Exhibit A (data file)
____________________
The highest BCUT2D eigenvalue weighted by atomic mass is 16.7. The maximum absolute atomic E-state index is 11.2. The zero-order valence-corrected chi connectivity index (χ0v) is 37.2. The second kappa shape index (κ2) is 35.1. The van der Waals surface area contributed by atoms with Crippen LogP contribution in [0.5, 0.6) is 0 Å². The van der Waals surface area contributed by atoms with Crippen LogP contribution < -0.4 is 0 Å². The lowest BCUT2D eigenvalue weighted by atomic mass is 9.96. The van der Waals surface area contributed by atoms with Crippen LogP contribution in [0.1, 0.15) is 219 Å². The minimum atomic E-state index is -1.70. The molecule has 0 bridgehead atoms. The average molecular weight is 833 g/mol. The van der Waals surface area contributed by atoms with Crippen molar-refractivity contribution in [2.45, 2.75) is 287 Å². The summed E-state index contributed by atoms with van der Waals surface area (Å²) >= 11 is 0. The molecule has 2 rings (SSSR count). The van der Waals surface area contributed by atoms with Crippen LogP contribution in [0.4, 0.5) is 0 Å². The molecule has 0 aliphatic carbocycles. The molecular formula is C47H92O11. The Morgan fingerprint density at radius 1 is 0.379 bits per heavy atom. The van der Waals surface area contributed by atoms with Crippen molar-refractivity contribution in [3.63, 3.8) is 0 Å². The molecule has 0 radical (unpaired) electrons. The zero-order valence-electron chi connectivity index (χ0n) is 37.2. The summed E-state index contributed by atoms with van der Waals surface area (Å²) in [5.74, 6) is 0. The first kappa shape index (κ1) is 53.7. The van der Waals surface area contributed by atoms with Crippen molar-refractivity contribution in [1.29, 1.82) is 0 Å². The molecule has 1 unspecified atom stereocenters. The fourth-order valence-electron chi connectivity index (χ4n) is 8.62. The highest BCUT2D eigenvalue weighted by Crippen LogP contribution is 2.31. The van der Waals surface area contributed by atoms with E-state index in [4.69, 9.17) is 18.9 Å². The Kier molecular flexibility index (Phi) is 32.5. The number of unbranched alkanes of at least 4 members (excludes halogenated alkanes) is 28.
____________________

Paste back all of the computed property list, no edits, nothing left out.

The highest BCUT2D eigenvalue weighted by atomic mass is 16.7. The maximum absolute atomic E-state index is 11.2. The zero-order valence-corrected chi connectivity index (χ0v) is 37.2. The second kappa shape index (κ2) is 35.1. The van der Waals surface area contributed by atoms with Crippen LogP contribution in [0.5, 0.6) is 0 Å². The van der Waals surface area contributed by atoms with Crippen LogP contribution < -0.4 is 0 Å². The lowest BCUT2D eigenvalue weighted by atomic mass is 9.96. The van der Waals surface area contributed by atoms with Crippen LogP contribution in [0.1, 0.15) is 219 Å². The minimum atomic E-state index is -1.70. The molecule has 0 bridgehead atoms. The average molecular weight is 833 g/mol. The van der Waals surface area contributed by atoms with Crippen molar-refractivity contribution in [2.45, 2.75) is 287 Å². The summed E-state index contributed by atoms with van der Waals surface area (Å²) >= 11 is 0. The molecule has 2 rings (SSSR count). The van der Waals surface area contributed by atoms with Crippen LogP contribution in [0.4, 0.5) is 0 Å². The molecule has 0 aliphatic carbocycles. The molecular formula is C47H92O11. The Morgan fingerprint density at radius 1 is 0.379 bits per heavy atom. The van der Waals surface area contributed by atoms with Crippen molar-refractivity contribution in [3.63, 3.8) is 0 Å². The molecule has 0 radical (unpaired) electrons. The zero-order valence-electron chi connectivity index (χ0n) is 37.2. The summed E-state index contributed by atoms with van der Waals surface area (Å²) in [5.74, 6) is 0. The first kappa shape index (κ1) is 53.7. The van der Waals surface area contributed by atoms with Crippen molar-refractivity contribution in [1.29, 1.82) is 0 Å². The molecule has 1 unspecified atom stereocenters. The fourth-order valence-electron chi connectivity index (χ4n) is 8.62. The highest BCUT2D eigenvalue weighted by Crippen LogP contribution is 2.31. The van der Waals surface area contributed by atoms with E-state index in [4.69, 9.17) is 18.9 Å². The Kier molecular flexibility index (Phi) is 32.5. The number of unbranched alkanes of at least 4 members (excludes halogenated alkanes) is 28.